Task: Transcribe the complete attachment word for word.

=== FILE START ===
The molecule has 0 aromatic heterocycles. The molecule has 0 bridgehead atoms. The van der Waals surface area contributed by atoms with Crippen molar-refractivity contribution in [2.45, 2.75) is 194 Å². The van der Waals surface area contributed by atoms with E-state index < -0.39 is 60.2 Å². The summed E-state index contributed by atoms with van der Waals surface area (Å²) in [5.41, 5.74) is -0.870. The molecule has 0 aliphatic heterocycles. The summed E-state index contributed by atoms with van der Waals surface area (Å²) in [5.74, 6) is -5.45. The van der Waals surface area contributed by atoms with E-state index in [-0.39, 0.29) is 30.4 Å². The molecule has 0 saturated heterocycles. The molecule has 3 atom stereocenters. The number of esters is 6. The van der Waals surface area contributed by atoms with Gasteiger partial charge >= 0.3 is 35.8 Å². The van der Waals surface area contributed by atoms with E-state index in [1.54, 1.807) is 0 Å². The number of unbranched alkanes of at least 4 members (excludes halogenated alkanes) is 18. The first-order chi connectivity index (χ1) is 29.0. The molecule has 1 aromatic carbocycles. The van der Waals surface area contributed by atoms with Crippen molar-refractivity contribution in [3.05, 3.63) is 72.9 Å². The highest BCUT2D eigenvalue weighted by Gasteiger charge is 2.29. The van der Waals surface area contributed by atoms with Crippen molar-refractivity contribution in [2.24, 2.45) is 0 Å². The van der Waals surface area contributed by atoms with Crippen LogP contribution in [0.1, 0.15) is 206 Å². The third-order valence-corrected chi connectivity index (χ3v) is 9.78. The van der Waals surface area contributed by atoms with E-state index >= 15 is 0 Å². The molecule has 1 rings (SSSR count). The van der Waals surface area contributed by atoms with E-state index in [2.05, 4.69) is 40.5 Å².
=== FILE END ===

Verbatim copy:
The molecule has 0 aromatic heterocycles. The molecule has 0 bridgehead atoms. The van der Waals surface area contributed by atoms with Crippen molar-refractivity contribution in [2.45, 2.75) is 194 Å². The van der Waals surface area contributed by atoms with E-state index < -0.39 is 60.2 Å². The summed E-state index contributed by atoms with van der Waals surface area (Å²) in [5.41, 5.74) is -0.870. The molecule has 0 aliphatic heterocycles. The summed E-state index contributed by atoms with van der Waals surface area (Å²) in [5.74, 6) is -5.45. The van der Waals surface area contributed by atoms with E-state index in [-0.39, 0.29) is 30.4 Å². The molecule has 0 saturated heterocycles. The molecule has 3 atom stereocenters. The number of esters is 6. The van der Waals surface area contributed by atoms with Gasteiger partial charge >= 0.3 is 35.8 Å². The van der Waals surface area contributed by atoms with E-state index in [1.54, 1.807) is 0 Å². The number of unbranched alkanes of at least 4 members (excludes halogenated alkanes) is 18. The first-order chi connectivity index (χ1) is 29.0. The molecule has 1 aromatic carbocycles. The van der Waals surface area contributed by atoms with Crippen molar-refractivity contribution in [3.05, 3.63) is 72.9 Å². The highest BCUT2D eigenvalue weighted by Gasteiger charge is 2.29. The van der Waals surface area contributed by atoms with Crippen molar-refractivity contribution in [2.24, 2.45) is 0 Å². The van der Waals surface area contributed by atoms with Crippen LogP contribution in [0.1, 0.15) is 206 Å². The third-order valence-corrected chi connectivity index (χ3v) is 9.78. The van der Waals surface area contributed by atoms with E-state index >= 15 is 0 Å². The molecule has 1 rings (SSSR count). The van der Waals surface area contributed by atoms with E-state index in [2.05, 4.69) is 40.5 Å².